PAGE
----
Lufthansa Cargo projects to cut another 500 global jobs
Lufthansa Cargo is to axe 500 jobs globally, as its parent group restructures to cut costs and re-size the business in expectation of lower passenger numbers. This week, the group announced it was implementing the second stage of measures.
While it has now secured sufficient financing from governments in Germany, Austria and Switzerland, it noted that “the complete repayment of government loans and investments, including interest payments, will place an additional burden on the company in the coming years, making sustainable cost reductions inevitable for this reason as well”.
Lufthansa Cargo already cut 100 aircrafts form its fleet
A spokesperson for Lufthansa Cargo said the division would “support the restructuring and continue to optimise its cost position”. With 100 fewer aircraft in the fleet, cargo volumes may fall, thus requiring fewer staff, he explained.
“We expect some 500 jobs will be reduced in [Lufthansa Cargo] worldwide by 2023, in particular as a result of the changes in the offering of belly cargo routes in the wake of the corona pandemic. Concrete measures are currently being elaborated. If any changes should arise for our customers as a result, we will of course inform them as early as possible.”
Lufthansa Cargo has already reduced the size of its executive board, with chief financial officer Martin Schmitt moving to the passenger group in April. Chief executive Peter Gerber has taken on finance and human resources on an interim basis, and has also become labour director.
Lufthansa outsourcing general cargo handling to Fiege
The carrier said recently it was outsourcing general cargo handling at its Frankfurt Cargo Centre, but the spokesperson said the decision had been taken at an “earlier stage, irrespective of the current situation, and essentially reorganises our internal service provider structure”.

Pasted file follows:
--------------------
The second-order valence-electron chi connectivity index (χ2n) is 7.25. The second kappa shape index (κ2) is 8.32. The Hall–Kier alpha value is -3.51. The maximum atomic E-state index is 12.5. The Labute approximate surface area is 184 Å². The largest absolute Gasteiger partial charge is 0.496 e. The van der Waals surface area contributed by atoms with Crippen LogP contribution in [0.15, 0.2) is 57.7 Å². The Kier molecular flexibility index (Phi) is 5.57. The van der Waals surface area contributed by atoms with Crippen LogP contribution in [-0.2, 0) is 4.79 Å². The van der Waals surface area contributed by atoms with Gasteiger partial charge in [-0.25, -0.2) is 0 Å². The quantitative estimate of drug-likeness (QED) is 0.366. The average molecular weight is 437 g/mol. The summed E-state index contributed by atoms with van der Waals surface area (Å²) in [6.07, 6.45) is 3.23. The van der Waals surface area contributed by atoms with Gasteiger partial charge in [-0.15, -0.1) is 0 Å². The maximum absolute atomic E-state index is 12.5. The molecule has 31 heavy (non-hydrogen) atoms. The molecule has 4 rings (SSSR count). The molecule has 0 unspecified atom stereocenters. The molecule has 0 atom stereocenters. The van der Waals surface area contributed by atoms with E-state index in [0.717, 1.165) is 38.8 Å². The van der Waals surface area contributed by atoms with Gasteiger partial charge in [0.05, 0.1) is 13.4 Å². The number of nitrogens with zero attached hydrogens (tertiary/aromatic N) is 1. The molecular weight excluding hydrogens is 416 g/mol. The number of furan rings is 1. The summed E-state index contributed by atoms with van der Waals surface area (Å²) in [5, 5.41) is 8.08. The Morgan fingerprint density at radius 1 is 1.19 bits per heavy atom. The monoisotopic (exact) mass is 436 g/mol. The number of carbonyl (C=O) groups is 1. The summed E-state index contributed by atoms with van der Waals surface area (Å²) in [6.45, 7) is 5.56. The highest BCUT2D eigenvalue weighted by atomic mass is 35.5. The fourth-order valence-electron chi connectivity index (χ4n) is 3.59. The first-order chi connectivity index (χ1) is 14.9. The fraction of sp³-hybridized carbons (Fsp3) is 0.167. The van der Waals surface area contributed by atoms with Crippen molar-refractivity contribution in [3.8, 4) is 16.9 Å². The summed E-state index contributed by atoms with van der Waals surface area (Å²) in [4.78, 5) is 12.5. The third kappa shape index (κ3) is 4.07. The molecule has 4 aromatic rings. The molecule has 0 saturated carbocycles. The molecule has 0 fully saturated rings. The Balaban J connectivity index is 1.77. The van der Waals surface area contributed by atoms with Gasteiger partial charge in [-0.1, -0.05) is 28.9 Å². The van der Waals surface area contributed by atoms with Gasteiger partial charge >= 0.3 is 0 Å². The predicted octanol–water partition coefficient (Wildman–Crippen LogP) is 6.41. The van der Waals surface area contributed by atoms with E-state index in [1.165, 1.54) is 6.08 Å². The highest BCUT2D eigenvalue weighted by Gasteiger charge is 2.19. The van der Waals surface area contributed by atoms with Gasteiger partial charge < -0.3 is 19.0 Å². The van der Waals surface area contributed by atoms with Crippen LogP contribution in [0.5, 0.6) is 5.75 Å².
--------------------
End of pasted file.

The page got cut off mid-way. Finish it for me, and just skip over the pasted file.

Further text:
The decision was met with approval by consultant Stan Wraight, who said it was a good strategy – if the rationale was to focus scarce resources on what is offered to the industry in the way of products.
“The key message is that Lufthansa is giving general cargo to Fiege, which we must assume has lower costs, thus greater efficiencies, while retaining the ‘special’ cargo for itself. Read into that a smart strategy – if it is thinking the way I hope it is.”
Lufthansa’s new aircraft orders are being halved.
Mr Wraight added: “It offers forwarders cost-effective capabilities and a low-cost solution, but also acknowledges products that Lufthansa wants to promote for itself in the market, with high-quality and expeditious handling, value-add components and so on, which Lufthansa will do itself to ensure standards demanded will be met.”
Overall, the Lufthansa group is cutting the number of executive positions by 20%, while 1,000 jobs in administration are set to go. There will still be, said the carrier, a surplus of staff, numbering some 22,000 full-time positions, “even in the period following the crisis”. But it said “in contrast to many of its competitors, Lufthansa will continue to avoid lay-offs, wherever possible”, and is in talks with unions.
Lufthansa has already cut 22 aircraft: six A380s; 11 A320s; and five 747-400s. A maximum of 80 will join the fleet up to 2023 – cutting the expected investment in new aircraft by half.